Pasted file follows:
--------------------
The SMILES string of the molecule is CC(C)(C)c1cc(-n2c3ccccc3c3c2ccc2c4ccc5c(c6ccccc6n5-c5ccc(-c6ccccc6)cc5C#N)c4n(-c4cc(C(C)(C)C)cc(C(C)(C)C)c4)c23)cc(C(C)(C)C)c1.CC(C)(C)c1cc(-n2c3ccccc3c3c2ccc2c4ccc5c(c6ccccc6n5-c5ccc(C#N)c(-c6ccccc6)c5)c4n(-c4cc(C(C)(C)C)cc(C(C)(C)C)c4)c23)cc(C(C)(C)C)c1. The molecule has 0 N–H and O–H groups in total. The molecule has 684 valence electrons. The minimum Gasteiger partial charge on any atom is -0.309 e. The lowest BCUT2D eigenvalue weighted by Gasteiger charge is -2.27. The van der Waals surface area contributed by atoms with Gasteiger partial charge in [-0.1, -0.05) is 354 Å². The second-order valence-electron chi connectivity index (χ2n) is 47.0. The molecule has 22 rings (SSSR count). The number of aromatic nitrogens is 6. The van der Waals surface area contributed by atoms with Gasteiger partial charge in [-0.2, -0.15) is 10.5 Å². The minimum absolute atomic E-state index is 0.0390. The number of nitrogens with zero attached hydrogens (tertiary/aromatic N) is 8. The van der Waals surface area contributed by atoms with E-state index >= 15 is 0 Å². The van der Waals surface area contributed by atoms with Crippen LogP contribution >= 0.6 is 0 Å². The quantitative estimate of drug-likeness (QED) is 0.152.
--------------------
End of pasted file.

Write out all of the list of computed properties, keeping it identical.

The SMILES string of the molecule is CC(C)(C)c1cc(-n2c3ccccc3c3c2ccc2c4ccc5c(c6ccccc6n5-c5ccc(-c6ccccc6)cc5C#N)c4n(-c4cc(C(C)(C)C)cc(C(C)(C)C)c4)c23)cc(C(C)(C)C)c1.CC(C)(C)c1cc(-n2c3ccccc3c3c2ccc2c4ccc5c(c6ccccc6n5-c5ccc(C#N)c(-c6ccccc6)c5)c4n(-c4cc(C(C)(C)C)cc(C(C)(C)C)c4)c23)cc(C(C)(C)C)c1. The molecule has 0 N–H and O–H groups in total. The molecule has 684 valence electrons. The minimum Gasteiger partial charge on any atom is -0.309 e. The lowest BCUT2D eigenvalue weighted by Gasteiger charge is -2.27. The van der Waals surface area contributed by atoms with Gasteiger partial charge in [-0.1, -0.05) is 354 Å². The second-order valence-electron chi connectivity index (χ2n) is 47.0. The molecule has 22 rings (SSSR count). The number of aromatic nitrogens is 6. The van der Waals surface area contributed by atoms with Gasteiger partial charge in [-0.2, -0.15) is 10.5 Å². The minimum absolute atomic E-state index is 0.0390. The number of nitrogens with zero attached hydrogens (tertiary/aromatic N) is 8. The van der Waals surface area contributed by atoms with E-state index >= 15 is 0 Å². The van der Waals surface area contributed by atoms with Crippen LogP contribution >= 0.6 is 0 Å². The quantitative estimate of drug-likeness (QED) is 0.152.